For Immediate Release
March 27, 2015; 4:40pm
DPHSS Release No. 2015-025
Enjoy Egg Hunting without the Risk of Food-Borne Illness
Raw eggs, just like raw meat, poultry, and fish, eggs can easily be a source of foodborne illness. To be safe, eggs must be safely handled, promptly refrigerated, and thoroughly cooked. So, if planning to celebrate Easter with Easter Eggs, the Division of Environmental Health of the Department of Public Health is encouraging everyone to keep food safety in mind during the festivity.
The Division promotes the use of plastic eggs instead of actual eggs during Easter Egg hunt activities to prevent the chance of food-borne illness from occurring; however, if deciding to use real eggs, the following are safety recommendations that should be observed:
1. Always purchase eggs from a refrigerated case. Choose clean eggs, and make sure the shells are not cracked.
2. Prevent cross contamination by separating eggs from other foods in your grocery cart, grocery bags, and the refrigerator. Keep the eggs in the coldest part of the refrigerator (45°F below).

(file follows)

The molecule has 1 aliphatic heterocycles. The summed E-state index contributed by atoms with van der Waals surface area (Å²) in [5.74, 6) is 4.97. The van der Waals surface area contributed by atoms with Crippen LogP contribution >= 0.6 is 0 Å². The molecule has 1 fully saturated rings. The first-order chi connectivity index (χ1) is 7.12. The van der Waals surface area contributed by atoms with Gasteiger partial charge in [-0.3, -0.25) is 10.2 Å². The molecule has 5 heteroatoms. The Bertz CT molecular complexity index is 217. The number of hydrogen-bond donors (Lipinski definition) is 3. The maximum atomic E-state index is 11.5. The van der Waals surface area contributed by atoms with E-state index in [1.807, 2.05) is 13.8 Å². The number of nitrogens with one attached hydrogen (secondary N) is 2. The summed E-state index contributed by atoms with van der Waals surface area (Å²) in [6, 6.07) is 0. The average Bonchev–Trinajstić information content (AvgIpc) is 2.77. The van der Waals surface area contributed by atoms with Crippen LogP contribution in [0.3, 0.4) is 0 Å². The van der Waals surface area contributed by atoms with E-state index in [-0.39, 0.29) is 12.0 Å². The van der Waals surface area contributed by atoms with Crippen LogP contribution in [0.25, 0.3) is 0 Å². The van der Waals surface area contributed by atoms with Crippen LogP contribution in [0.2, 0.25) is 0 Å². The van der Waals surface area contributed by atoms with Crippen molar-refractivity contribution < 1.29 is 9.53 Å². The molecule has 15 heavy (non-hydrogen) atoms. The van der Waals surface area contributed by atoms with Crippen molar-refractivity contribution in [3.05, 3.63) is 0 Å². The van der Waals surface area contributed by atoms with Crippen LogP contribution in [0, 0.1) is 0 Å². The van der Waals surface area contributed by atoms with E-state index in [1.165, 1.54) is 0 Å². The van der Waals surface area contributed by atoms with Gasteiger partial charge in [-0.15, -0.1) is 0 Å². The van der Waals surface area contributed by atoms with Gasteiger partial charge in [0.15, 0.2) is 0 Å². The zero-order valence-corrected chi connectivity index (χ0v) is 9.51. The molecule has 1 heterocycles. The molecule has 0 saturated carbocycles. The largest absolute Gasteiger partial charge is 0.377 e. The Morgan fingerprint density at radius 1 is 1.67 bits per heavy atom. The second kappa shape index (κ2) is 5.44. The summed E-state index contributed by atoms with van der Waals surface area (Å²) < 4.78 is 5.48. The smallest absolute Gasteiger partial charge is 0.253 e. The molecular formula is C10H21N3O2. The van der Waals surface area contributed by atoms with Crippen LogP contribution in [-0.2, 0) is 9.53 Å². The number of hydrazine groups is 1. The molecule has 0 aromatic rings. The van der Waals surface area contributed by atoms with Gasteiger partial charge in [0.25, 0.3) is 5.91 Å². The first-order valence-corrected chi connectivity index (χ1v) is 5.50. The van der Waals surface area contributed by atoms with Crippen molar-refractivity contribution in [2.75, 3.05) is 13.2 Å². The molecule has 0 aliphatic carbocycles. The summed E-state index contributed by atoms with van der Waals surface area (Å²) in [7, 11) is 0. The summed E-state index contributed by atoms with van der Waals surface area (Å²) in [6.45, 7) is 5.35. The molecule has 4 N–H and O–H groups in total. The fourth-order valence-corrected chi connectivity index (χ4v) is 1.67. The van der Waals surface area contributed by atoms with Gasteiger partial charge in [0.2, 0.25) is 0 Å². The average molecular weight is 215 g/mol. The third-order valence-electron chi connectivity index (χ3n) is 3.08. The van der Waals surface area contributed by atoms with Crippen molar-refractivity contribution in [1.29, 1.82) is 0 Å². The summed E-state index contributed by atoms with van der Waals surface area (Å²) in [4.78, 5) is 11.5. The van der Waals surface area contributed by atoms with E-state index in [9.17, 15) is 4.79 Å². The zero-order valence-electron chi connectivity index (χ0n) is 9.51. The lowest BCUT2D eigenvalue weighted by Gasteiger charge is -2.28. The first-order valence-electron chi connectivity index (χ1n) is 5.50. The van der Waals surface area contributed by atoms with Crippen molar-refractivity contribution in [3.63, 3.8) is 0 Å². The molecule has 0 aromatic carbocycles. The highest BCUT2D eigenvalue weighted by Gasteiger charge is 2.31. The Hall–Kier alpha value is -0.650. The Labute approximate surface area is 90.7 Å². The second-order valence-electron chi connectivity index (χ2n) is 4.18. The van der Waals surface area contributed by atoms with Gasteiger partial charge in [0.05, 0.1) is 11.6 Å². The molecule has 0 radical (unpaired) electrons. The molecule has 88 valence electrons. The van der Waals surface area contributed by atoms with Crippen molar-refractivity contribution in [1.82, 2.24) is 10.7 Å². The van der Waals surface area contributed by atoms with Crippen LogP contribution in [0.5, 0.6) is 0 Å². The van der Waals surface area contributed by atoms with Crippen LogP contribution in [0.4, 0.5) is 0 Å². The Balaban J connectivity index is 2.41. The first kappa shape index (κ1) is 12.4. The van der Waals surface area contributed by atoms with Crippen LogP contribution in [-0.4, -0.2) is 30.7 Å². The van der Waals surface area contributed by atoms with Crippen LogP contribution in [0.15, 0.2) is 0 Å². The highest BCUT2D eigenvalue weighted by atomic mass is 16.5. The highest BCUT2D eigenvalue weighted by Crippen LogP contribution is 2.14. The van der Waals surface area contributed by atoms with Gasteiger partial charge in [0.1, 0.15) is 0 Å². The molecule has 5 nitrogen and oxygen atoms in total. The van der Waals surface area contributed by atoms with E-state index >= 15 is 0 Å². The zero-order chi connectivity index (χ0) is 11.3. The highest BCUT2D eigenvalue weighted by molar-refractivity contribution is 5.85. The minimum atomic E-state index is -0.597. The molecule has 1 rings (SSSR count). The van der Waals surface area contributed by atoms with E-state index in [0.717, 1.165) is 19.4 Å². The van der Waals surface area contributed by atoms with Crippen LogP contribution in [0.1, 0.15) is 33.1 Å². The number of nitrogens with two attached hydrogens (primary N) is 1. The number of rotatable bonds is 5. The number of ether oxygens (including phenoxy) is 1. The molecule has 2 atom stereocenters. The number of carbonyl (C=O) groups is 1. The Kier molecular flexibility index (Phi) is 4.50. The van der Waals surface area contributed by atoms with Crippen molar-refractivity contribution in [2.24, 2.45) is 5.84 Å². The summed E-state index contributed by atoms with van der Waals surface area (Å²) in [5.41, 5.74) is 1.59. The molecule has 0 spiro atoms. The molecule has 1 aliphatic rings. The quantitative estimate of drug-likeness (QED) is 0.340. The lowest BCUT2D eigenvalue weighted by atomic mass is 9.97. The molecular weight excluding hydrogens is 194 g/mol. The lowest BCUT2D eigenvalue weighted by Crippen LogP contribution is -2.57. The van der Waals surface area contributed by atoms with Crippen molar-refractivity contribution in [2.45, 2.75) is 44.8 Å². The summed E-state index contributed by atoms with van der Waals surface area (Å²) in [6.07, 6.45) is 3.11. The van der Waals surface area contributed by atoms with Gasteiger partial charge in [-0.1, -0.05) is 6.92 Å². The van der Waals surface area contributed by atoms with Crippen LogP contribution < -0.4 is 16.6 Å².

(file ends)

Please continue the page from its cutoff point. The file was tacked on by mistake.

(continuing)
3. Prevent the spread of dirt and germs by washing your hands with soap and warm water for 20 seconds before handling eggs at every preparation step, including cooking, cooling, dyeing, and hiding.
4. When you cook the eggs, make sure the water is hot (185°F – 190°F) and simmer for at least a minimum of 12 minutes. Cool the eggs in cool water or simply air dry.
5. Keep hard-boiled Easter eggs refrigerated until just before the hunt. Hard-boiled eggs should be refrigerated within two hours of cooking and used within one week.
6. Do not hide eggs in places where they might come in contact with pets, wild animals, birds, or lawn chemicals.
7. Throw away Easter eggs which are cracked, dirty or soiled, and Easter eggs that have been kept out from the refrigerator for more than two hours.
Enjoy egg hunting without the risk of food-borne illness. For more information, please call the Division of Environmental Health at 735-7221.